Every year the Patient Safety Movement Foundation identifies the most influential advocates in patient safety and honors them with the Humanitarian Award at the annual World Patient Safety, Science and Technology Summit. This award recognizes leaders who have made significant progress in eliminating preventable patient deaths so that we can reach our shared goal of zero by 2020.
2017 Humanitarian Award Winners
Beau Biden Humanitarian Award Winner: Rt Hon Jeremy Hunt MP
Secretary Hunt championed a bill which for the first time, established a fully independent investigations body that seeks to find answers in the event of a medical error instead of laying blame. His passion for patients and their families did not stop at the border of UK. Secretary Hunt created the Global Ministerial Summit on Patient Safety, where he invited all of his colleagues from around the world to learn and act, to fix the patient safety problems that are causing over 3,000,000 preventable deaths a year around the world. The third Global Ministerial Summit on Patient Safety will be held in Tokyo in middle of this April. On day one of the 2018 Summit, Secretary Hunt announced groundbreaking new measures to improve patient safety in the NHS which are projected to save 22,000 lives annually in the UK
Steven Moreau Humanitarian Award Winner: Edwin Loftin, RN, MBA, NEA-BC, FACHE
Edwin first became involved with the Patient Safety Movement in 2016, and when he did, he and Parrish Medical Center, joined with great enthusiasm. At the time, Parrish made so many commitments to implement processes that were proven to reduce medical error that our staff believed it was an error. However, when we spoke with Edwin, his response was “why wouldn’t we make all these commitments.” Known for cultivating person and family-centered care in hospitals, Edwin led Parrish Medical Center’s efforts to become the first in the nation to implement all APSS. This year, Parrish Medical Center became the first hospital in the world to receive the five-star hospital rating from the Patient Safety Movement Foundation, due to their commitment to patient safety by implementing all of the PSMF processes known to prevent medical errors from becoming fatal.
2016 Humanitarian Award Winners
Dr. Patrick H. Conway, MD, MSc
As the Centers for Medicare and Medicaid Services (CMS) Acting Principal Deputy Administrator and Chief Medical Officer, Dr. Conway oversees vital programs that serve the more than 130 million Americans who receive health care services through Medicare, Medicaid, the Children’s Health Insurance Program, and the Health Insurance Marketplace. He and his team work to improve quality, affordability, access, and health outcomes. In 2014, Dr. Conway was elected to the National Academy of Medicine Institute of Medicine (IOM), one of the highest honors in the fields of health and medicine. Dr. Conway, in receiving the award said, “I am honored and humbled to receive the patient safety movement humanitarian award. I look forward to continuing to help improve patient safety across the nation.”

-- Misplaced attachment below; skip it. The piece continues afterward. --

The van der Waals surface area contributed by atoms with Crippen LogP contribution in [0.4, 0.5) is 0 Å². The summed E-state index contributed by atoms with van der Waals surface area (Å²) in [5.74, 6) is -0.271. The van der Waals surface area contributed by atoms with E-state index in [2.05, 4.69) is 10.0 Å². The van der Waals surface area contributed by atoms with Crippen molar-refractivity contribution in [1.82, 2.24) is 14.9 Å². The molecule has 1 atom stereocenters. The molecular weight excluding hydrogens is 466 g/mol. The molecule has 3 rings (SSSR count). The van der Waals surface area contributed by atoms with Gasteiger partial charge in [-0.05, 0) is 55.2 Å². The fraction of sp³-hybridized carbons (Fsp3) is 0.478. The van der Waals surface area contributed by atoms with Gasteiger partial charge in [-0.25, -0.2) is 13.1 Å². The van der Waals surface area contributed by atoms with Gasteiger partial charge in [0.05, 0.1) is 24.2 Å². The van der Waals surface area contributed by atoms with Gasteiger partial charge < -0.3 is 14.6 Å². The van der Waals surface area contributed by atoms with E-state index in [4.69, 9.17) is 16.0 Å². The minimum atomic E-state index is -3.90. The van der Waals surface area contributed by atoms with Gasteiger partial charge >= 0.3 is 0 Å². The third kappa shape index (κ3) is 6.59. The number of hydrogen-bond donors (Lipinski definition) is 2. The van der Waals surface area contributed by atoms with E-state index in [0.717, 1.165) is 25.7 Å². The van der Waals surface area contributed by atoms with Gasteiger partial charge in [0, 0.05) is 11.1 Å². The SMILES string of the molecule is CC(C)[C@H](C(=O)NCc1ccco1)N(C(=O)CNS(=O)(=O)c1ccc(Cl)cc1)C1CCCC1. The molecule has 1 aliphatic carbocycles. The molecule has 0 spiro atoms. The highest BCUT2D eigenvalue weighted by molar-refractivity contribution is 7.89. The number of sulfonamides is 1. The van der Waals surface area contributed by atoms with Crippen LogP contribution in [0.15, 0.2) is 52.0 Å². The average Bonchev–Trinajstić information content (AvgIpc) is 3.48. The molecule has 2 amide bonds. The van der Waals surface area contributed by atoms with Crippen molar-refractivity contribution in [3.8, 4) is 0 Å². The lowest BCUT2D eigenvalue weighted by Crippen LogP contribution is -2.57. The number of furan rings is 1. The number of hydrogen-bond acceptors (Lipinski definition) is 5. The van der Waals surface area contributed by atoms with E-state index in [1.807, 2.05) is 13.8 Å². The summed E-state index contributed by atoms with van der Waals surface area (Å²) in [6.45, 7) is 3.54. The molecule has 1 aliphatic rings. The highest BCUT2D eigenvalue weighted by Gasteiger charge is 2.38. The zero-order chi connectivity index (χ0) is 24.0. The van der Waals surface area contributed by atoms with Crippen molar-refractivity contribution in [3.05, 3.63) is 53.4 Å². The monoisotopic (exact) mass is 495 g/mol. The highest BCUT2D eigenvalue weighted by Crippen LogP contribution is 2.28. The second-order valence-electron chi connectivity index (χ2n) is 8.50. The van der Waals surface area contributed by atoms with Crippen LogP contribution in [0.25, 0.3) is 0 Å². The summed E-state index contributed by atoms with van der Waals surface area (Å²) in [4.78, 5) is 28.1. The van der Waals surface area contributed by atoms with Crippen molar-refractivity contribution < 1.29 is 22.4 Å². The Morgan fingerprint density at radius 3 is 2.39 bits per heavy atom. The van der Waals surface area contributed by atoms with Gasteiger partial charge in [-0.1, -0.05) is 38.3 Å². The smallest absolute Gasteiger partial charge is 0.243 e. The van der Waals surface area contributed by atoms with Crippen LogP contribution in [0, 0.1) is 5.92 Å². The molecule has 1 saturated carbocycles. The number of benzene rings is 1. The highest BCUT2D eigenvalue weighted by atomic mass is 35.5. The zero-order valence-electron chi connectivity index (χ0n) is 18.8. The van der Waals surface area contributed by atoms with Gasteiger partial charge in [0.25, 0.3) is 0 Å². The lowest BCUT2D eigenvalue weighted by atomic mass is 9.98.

Dr. Dave Mayer, MD
Dr. Mayer is Vice President of Quality and Safety for MedStar Health, the largest healthcare provider in the mid-Atlantic region. He oversees the infrastructure for clinical quality and its operational efficiency and designs, and directs system-wide activity for patient safety and risk-reduction programs. Under Mayer, MedStar has been at the vanguard of embracing transparency in communications with patients and families when something goes wrong in treatment. Recently, MedStar worked with the US Agency for Healthcare Research and Quality (AHRQ) to develop and pilot a toolkit for their Communication and Optimal Resolution (CANDOR) program. In receiving the award, Dr. Mayer said, “It’s an amazing honor to be recognized by Joe Kiani and the Patient Safety Movement, to be honored with other recipients who have worked so hard to reduce medical harm. I am humbled to be included with such a wonderful group.”
Ms. Saarinen is the CEO of the Newborn Foundation. She has been recognized by the Patient Safety Movement for spearheading the national effort to ensure all newborns are screened for the most prevalent birth defect, critical congenital heart disease (CCHD), which afflicts one in every 100 newborns. The Newborn Foundation is the first national organization focused on leveraging health, medtech, and biotechnology to improve outcomes and reduce disparities specifically for newborns. Through her work, 99% of babies are now screened for CCHD in the US every year. In receiving the award, Ms. Saarinen noted, “I am surprised and humbled to receive the Humanitarian award from the Patient Safety Movement Foundation. I am grateful for the work Dr. Granelli has done in heart disease which has created a strong platform for the Newborn Foundation to help improve and save the lives of babies. It has been an incredible opportunity to work with the Patient Safety Movement and the other advocates toward this end.”